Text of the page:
The United States is probably the last hope to lead the political solution. Yet there is no debate about this diplomacy whatsoever. All we hear debate about is Islam and military strategy. Thus, the diplomacy stumbles on ineffectively while the nation is bogged down over decisions about putting boots on the ground and arming one faction or the other to counter Islamic State. It is clear that US foreign policy only has one (very sharp) tool in its toolbox to deal with this problem, which is killing. Beyond that Americans seem to have no idea how to react.
Unfortunately, military action no matter how well intentioned will cause the Islamic State to gain in strength and notoriety without the political and diplomatic agreements needed to back up the gains on the battlefields. We already learned this very hard lesson twice, in Iraq and also Afghanistan. Terrorists are currently getting exactly what they want: legitimacy. And we know ISIS cadres are often not afraid to die.
This is where Americans’ lack of empathy really comes into play. Imagine there was a group in America that most citizens disliked- let’s say, the KKK, but on steroids all of a sudden. They are gaining power and holding territory in large swaths of the nation rapidly, through the use of suicide bombings and savage executions paired with sympathy from local populations and their militias. How would most Americans feel if a foreign air force- let’s say belonging to the African Union- pounded KKK positions and sent in troops to help defeat this threat? We all know the answer. Americans would go ape shit and bomb the countries who sent in the planes and troops onto sovereign US territory, regardless of their intentions. And then they’d be indignant if Africans called them KKK sympathizers after. Yet Americans seem perfectly alright doing this very thing all around the world because of some sense of moral superiority. Islamic State is certainly savage for beheading or burning its enemies and especially innocents. Have American people forgotten what US drone and airplane missiles do to people?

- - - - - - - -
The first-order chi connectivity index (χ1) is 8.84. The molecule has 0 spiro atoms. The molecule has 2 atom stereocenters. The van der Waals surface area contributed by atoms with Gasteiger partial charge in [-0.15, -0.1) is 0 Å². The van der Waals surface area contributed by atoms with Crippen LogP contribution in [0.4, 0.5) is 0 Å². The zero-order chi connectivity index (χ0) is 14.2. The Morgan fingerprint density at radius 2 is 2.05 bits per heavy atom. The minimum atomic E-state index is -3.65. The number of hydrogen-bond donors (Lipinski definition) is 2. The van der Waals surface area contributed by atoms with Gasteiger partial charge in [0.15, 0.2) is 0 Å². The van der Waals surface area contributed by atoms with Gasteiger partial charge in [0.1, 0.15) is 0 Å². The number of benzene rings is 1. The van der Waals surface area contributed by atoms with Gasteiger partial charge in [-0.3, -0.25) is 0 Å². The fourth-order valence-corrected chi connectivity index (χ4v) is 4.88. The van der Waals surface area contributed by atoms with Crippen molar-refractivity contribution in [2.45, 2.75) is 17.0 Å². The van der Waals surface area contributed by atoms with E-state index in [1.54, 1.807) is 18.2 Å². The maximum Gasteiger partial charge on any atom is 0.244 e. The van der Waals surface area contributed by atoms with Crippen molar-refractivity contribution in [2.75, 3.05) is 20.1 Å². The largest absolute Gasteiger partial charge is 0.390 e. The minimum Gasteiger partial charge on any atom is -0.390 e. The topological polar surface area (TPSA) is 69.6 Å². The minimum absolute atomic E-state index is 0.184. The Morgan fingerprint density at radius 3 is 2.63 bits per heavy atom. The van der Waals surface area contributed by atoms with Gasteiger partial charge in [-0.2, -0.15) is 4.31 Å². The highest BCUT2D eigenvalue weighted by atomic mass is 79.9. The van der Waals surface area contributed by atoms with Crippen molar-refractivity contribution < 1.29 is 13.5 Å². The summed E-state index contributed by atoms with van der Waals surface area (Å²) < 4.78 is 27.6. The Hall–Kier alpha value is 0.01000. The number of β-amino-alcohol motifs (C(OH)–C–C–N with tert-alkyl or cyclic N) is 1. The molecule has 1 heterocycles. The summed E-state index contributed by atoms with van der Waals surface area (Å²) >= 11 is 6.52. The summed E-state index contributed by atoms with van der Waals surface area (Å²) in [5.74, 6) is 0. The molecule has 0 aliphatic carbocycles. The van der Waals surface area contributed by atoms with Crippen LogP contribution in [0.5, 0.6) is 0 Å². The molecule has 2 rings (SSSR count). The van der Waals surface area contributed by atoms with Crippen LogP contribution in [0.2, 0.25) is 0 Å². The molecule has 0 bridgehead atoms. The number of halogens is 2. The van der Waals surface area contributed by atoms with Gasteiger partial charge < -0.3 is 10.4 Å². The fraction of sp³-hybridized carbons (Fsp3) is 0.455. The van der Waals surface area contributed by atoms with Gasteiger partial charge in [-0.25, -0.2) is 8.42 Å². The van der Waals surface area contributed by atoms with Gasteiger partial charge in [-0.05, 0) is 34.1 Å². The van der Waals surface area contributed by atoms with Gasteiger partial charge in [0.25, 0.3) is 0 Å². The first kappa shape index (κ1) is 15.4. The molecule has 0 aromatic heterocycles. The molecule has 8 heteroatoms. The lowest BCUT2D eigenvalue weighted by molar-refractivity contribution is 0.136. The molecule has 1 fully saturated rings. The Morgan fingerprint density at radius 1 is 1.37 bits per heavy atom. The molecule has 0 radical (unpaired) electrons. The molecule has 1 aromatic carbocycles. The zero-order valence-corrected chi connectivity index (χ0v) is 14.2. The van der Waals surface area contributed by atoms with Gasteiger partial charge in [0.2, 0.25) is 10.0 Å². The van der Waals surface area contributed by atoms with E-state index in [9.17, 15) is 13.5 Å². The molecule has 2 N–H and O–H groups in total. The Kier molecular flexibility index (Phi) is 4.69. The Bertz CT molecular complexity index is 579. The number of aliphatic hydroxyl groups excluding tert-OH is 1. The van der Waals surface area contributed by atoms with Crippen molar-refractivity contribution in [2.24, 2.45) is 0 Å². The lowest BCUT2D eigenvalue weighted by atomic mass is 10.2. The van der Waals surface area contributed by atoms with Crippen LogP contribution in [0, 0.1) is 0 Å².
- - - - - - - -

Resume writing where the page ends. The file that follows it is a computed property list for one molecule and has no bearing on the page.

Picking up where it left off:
What better explanation is there for this phenomenon, than a terminal lack of empathy by American leaders, media, and citizens?
Mahanth S. Joishy is Editor of usindiamonitor.
“Americans love to fight. All real Americans love the sting and clash of battle. When you were kids, you all admired the champion marble shooter, the fastest runner, the big-league ball players and the toughest boxers. Americans love a winner and will not tolerate a loser. Americans play to win all the time. That’s why Americans have never lost and will never lose a war. The very thought of losing is hateful to Americans. Battle is the most significant competition in which a man can indulge. It brings out all that is best and it removes all that is base.”
— U.S. General George S. Patton, 1944
America’s unrivaled military power today is both a blessing and a curse. The nation was forged violently at birth during the overthrow of the British government. The Revolution drew on the rugged frontier culture of the colonial times. That culture is deeply ingrained in U.S. DNA to this day. The Redcoats left because the rebels butchered them up lovely, not because of any respect for the principles of the revolutionaries. An unbroken string of average Americans from 1776 till today, deep down inside have never stopped believing that butchery is the answer to any external threat. Therefore, Americans have always elected leaders from both parties who support a strong defense, while the most powerful military machine in the world is made up of volunteers only.
Unrivaled military power is a blessing because the United States won’t suffer the ignominy of a military defeat anytime soon. But the curse is just as considerable and profound: as a giant hammer, the United States looks around at the world and sees a bunch of nails. The great paradox of our time is that the gravest threats are far more complicated than nails that simply require a good pounding. Islamic State in the Levant (ISIL) is a prime example. Read the rest of this entry